Launching and retrieving your vessel
Launching a boat from a trailer and retrieving it (loading) are important skills. In each instance, the steps to be taken must be carefully planned and executed to ensure safety and to avoid damage to the vessel.
- Make pre-launch preparations well away from the ramp
- If you’re launching a ‘trailer sailer’, check for overhead wires before you rig or move your boat
- Line up the car and trailer so that the backing process will be straight and as short as possible
- Study the ramp and surrounding water area for any hazards
- Do not remove the trailer winch or safety chain until your vessel is in the water
- Secure lines to the bow and stern, then either float or motor off with care
- Turn off your lights to park when inclined up the ramp
- Wear a lifejacket of the appropriate type if you are operating the boat alone while launching and retrieving
- Insist that everyone aboard is within the boat itself, not on the side decking, and especially not on the bow or where they will obstruct your view
- Move off slowly. The same goes for returning to jetty, mooring or ramp
- Always check for trailing ropes that may be caught in your propeller
- Align the centre of your vessel to that of the trailer; proceed carefully up the trailer until the winch or safety chain can be secured
- If you are not confident in driving your vessel on to the trailer, you can secure a line to both the bow and stern to control the boat as you use the winch
- Vacate the ramp as quickly as possible and park in the appropriate preparation area to finish securing the vessel for towing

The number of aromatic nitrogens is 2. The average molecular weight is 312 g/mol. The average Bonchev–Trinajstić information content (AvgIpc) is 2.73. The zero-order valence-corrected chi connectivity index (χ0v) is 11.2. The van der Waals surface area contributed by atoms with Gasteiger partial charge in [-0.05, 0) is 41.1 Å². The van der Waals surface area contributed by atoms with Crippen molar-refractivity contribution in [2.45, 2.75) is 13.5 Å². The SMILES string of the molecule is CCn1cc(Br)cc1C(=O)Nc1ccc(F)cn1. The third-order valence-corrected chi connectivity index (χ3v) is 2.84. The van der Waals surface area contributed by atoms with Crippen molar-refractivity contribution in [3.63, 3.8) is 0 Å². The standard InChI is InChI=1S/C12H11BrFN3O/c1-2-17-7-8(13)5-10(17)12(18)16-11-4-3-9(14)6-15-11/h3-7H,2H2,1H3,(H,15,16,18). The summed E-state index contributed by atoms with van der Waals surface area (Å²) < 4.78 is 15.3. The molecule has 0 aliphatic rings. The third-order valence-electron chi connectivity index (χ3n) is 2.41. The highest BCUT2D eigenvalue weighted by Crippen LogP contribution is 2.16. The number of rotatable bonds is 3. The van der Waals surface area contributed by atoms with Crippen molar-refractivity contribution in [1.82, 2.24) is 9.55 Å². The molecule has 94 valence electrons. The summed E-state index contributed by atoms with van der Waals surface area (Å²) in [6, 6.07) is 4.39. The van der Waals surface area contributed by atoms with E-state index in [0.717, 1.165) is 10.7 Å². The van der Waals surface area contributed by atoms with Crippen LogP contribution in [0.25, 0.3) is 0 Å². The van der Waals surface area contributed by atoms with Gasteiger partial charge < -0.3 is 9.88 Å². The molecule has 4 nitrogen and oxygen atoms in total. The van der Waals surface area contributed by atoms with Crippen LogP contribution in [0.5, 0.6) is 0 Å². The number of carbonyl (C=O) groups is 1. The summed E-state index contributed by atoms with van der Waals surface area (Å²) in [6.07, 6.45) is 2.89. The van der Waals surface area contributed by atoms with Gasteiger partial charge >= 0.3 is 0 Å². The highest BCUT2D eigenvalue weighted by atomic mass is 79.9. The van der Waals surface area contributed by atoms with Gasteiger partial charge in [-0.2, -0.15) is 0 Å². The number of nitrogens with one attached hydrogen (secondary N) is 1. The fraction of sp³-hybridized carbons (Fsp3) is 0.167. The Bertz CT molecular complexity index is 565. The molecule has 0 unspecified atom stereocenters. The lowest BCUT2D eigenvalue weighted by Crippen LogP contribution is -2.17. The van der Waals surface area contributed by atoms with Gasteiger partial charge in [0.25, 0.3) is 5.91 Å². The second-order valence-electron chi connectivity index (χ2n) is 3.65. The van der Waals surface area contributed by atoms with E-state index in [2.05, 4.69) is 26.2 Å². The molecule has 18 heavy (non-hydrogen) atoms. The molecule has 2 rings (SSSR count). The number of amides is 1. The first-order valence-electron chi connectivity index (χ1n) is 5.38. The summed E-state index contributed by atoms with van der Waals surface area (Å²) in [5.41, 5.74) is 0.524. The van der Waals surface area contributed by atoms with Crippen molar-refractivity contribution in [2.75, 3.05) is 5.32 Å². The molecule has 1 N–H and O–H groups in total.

- Driving your boat onto the trailer may cause erosion around the end of the ramp structure, or effect other boats or kayak operating nearby
Safe vessel loading and stability
Overloading your vessel is dangerous, reducing its stability and seaworthiness.
Your Australian Builders Plate specifies the maximum person loading. If it doesn’t, refer to the manufacturer’s recommendation or contact Safe Transport Victoria for guidance.
The maximum number of people that can be carried in a recreational vessel is represented in the table below.
Note that maximum carrying capacity applies for good conditions, with a reduction in the needed if planning to operate in adverse conditions or on the open sea. You should also reduce the number of persons if equipment and supplies exceed allocated weight.
|Length of vessel
|Less than 3 m
|3 m to less than 3.5 m
|3.5 m to less than 4.5 m
|4.5 m to less than 5 m
|5 m to less than 5.5 m
|5.5 m to less than 6 m
When calculating passenger numbers, the weight of a person is assumed to be 80 kg, with an additional allowance of 10 kg per person for personal gear. Children under one year aren’t counted, while those between one and 12 years are counted as 0.5.
Anchoring is also an important measure to keep you safe in an emergency. Below is a clear breakdown of things keep in mind during anchoring operations.
Careful selection of anchor, chain, or line based on vessel’s needs, water depth, and bottom type.
Lowering the anchor instead of throwing it to prevent tangling.
When at anchor, keep an eye out to make sure you are not dragging or that some other vessel is not bearing down on you – be sure to take avoiding action if necessary.